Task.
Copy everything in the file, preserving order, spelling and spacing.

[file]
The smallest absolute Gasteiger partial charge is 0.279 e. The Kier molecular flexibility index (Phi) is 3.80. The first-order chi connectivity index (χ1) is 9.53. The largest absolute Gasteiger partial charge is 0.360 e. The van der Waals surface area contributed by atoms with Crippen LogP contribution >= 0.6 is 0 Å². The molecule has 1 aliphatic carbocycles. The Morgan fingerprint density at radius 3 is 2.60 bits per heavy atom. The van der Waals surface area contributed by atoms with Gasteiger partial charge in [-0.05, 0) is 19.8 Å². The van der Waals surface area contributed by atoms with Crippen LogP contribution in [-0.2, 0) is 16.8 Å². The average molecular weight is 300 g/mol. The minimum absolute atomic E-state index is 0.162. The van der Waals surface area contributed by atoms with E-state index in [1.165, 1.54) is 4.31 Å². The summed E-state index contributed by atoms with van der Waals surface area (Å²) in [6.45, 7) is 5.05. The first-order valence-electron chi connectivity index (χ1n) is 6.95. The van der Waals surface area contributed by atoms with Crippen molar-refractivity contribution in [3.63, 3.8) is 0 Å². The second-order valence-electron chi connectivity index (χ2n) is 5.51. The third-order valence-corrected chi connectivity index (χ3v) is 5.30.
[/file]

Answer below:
The smallest absolute Gasteiger partial charge is 0.279 e. The Kier molecular flexibility index (Phi) is 3.80. The first-order chi connectivity index (χ1) is 9.53. The largest absolute Gasteiger partial charge is 0.360 e. The van der Waals surface area contributed by atoms with Crippen LogP contribution >= 0.6 is 0 Å². The molecule has 1 aliphatic carbocycles. The Morgan fingerprint density at radius 3 is 2.60 bits per heavy atom. The van der Waals surface area contributed by atoms with Gasteiger partial charge in [-0.05, 0) is 19.8 Å². The van der Waals surface area contributed by atoms with Crippen LogP contribution in [-0.2, 0) is 16.8 Å². The average molecular weight is 300 g/mol. The minimum absolute atomic E-state index is 0.162. The van der Waals surface area contributed by atoms with E-state index in [1.165, 1.54) is 4.31 Å². The summed E-state index contributed by atoms with van der Waals surface area (Å²) in [6.45, 7) is 5.05. The first-order valence-electron chi connectivity index (χ1n) is 6.95. The van der Waals surface area contributed by atoms with Crippen molar-refractivity contribution in [3.63, 3.8) is 0 Å². The second-order valence-electron chi connectivity index (χ2n) is 5.51. The third-order valence-corrected chi connectivity index (χ3v) is 5.30.